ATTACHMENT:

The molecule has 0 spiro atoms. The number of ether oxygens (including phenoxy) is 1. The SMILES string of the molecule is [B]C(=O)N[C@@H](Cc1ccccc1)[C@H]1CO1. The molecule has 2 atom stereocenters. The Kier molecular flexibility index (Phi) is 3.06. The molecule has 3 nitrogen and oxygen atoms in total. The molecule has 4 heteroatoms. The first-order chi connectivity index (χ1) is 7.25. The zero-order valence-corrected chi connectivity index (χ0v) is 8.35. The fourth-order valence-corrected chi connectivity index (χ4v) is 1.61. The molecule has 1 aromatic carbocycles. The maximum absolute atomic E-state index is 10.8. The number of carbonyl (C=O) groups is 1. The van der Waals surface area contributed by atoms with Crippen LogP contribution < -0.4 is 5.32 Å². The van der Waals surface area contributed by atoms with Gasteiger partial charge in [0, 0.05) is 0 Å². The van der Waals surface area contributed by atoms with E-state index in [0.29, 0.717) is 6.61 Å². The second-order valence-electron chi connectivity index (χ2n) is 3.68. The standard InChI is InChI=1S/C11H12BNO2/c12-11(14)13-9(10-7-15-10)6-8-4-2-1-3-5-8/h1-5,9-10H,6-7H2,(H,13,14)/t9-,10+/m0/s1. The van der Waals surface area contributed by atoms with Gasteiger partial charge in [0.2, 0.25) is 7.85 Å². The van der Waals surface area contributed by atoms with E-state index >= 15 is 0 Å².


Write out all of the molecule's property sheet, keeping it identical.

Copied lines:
The molecule has 0 spiro atoms. The number of ether oxygens (including phenoxy) is 1. The SMILES string of the molecule is [B]C(=O)N[C@@H](Cc1ccccc1)[C@H]1CO1. The molecule has 2 atom stereocenters. The Kier molecular flexibility index (Phi) is 3.06. The molecule has 3 nitrogen and oxygen atoms in total. The molecule has 4 heteroatoms. The first-order chi connectivity index (χ1) is 7.25. The zero-order valence-corrected chi connectivity index (χ0v) is 8.35. The fourth-order valence-corrected chi connectivity index (χ4v) is 1.61. The molecule has 1 aromatic carbocycles. The maximum absolute atomic E-state index is 10.8. The number of carbonyl (C=O) groups is 1. The van der Waals surface area contributed by atoms with Crippen LogP contribution < -0.4 is 5.32 Å². The van der Waals surface area contributed by atoms with Gasteiger partial charge in [0, 0.05) is 0 Å². The van der Waals surface area contributed by atoms with E-state index in [0.29, 0.717) is 6.61 Å². The second-order valence-electron chi connectivity index (χ2n) is 3.68. The standard InChI is InChI=1S/C11H12BNO2/c12-11(14)13-9(10-7-15-10)6-8-4-2-1-3-5-8/h1-5,9-10H,6-7H2,(H,13,14)/t9-,10+/m0/s1. The van der Waals surface area contributed by atoms with Gasteiger partial charge in [0.2, 0.25) is 7.85 Å². The van der Waals surface area contributed by atoms with E-state index >= 15 is 0 Å².